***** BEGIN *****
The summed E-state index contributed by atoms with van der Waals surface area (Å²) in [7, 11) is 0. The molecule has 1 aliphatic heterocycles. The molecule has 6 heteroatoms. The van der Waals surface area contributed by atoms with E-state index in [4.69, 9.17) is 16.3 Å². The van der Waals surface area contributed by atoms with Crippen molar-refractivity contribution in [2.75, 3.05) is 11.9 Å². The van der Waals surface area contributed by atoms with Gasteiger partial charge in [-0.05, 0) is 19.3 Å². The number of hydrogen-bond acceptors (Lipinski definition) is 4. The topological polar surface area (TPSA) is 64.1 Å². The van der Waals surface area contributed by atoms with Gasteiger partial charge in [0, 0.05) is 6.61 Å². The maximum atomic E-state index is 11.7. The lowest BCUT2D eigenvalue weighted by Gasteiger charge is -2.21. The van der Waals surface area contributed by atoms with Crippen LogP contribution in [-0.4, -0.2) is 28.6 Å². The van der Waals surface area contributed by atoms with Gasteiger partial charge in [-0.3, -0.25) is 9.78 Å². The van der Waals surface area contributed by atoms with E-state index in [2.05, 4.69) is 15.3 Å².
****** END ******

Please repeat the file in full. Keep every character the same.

The summed E-state index contributed by atoms with van der Waals surface area (Å²) in [7, 11) is 0. The molecule has 1 aliphatic heterocycles. The molecule has 6 heteroatoms. The van der Waals surface area contributed by atoms with E-state index in [4.69, 9.17) is 16.3 Å². The van der Waals surface area contributed by atoms with Crippen molar-refractivity contribution in [2.75, 3.05) is 11.9 Å². The van der Waals surface area contributed by atoms with Gasteiger partial charge in [-0.05, 0) is 19.3 Å². The number of hydrogen-bond acceptors (Lipinski definition) is 4. The topological polar surface area (TPSA) is 64.1 Å². The van der Waals surface area contributed by atoms with Gasteiger partial charge in [0, 0.05) is 6.61 Å². The maximum atomic E-state index is 11.7. The lowest BCUT2D eigenvalue weighted by Gasteiger charge is -2.21. The van der Waals surface area contributed by atoms with Crippen LogP contribution in [-0.4, -0.2) is 28.6 Å². The van der Waals surface area contributed by atoms with Gasteiger partial charge in [-0.3, -0.25) is 9.78 Å². The van der Waals surface area contributed by atoms with E-state index in [2.05, 4.69) is 15.3 Å².